7- Furthermore, the suspension of family visits since March 2020 due to the pandemic may have placed inmates on immense strain which can trigger possible jail break in custodial centres perpetrated by some deviant inmates. The attempted jail break in Kaduna custodial centre which led to the death of four inmates is rumoured to have been caused by some selected condemned inmates who were unhappy that the said custodial centre was decongested due to possible spread of Covid-19, while other categories of convicted inmates were anxious to get such a pardon. What would have happened if the inmates had succeeded in forcefully regaining freedom? A possible threat to national security is imminent.

8- Thus, for the benefit of doubt, I wish to formally state that I am not against the decongestion of custodial centres due to the possible spread of Covid-19; my emphasis was based on the implementation of post-release supervision by the NCS which can distract, discourage or deter released inmates from aligning with criminals for the perpetration of crime. For this reason, national security can be preserved.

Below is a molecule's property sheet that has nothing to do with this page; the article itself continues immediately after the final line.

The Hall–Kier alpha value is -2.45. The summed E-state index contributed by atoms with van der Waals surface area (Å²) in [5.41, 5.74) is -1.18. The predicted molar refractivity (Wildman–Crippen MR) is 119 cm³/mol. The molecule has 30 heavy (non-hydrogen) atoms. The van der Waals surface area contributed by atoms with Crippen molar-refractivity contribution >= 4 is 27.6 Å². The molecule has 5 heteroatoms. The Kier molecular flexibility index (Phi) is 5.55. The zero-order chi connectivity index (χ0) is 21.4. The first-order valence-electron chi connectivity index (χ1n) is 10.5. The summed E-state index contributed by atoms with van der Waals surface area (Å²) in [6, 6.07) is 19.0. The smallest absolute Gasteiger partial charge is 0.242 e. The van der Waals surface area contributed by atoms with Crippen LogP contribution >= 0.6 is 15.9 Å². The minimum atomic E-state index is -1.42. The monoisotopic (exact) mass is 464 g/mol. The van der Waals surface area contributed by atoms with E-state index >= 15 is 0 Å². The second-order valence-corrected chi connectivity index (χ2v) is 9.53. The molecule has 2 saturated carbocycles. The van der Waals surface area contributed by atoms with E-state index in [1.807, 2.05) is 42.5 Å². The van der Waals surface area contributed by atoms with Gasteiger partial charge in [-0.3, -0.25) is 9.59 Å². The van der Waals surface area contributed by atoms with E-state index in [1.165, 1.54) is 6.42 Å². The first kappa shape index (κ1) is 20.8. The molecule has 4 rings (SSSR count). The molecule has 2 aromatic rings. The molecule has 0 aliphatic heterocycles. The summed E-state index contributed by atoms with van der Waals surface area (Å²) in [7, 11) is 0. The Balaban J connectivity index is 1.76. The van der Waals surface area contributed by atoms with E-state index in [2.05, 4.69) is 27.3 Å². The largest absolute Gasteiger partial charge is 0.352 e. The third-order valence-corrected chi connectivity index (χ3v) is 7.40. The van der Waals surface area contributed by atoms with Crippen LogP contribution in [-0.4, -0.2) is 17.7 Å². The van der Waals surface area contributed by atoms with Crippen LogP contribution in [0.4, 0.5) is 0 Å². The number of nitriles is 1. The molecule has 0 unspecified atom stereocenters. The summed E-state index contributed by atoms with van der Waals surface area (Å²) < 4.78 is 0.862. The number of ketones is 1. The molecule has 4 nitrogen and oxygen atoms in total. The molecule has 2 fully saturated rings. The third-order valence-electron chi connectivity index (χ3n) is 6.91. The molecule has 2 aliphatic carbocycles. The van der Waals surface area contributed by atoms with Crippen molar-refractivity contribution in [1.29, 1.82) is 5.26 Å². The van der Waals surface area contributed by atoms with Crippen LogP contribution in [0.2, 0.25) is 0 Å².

9- Thus, I strongly recommend that additional efforts be made in ensuring that released inmates be placed on community supervision and that the NCS should ensure that the strategy is well implemented. This can further assist the NCS in diverting the mind of released inmates from crime-related activities, and can address the problem of idleness upon regaining freedom and recidivism amongst all categories of released inmates. The above strategy can also reduce high rate of crime and incarceration in the country.

10-Finally, I wish to congratulate the Minister on the recent commissioning of newly procured operational vehicles for the NCS.

Dr. Sadiq Ewaoda Amali, Lecturer, Department of Sociology, Federal University Dutse, Jigawa State.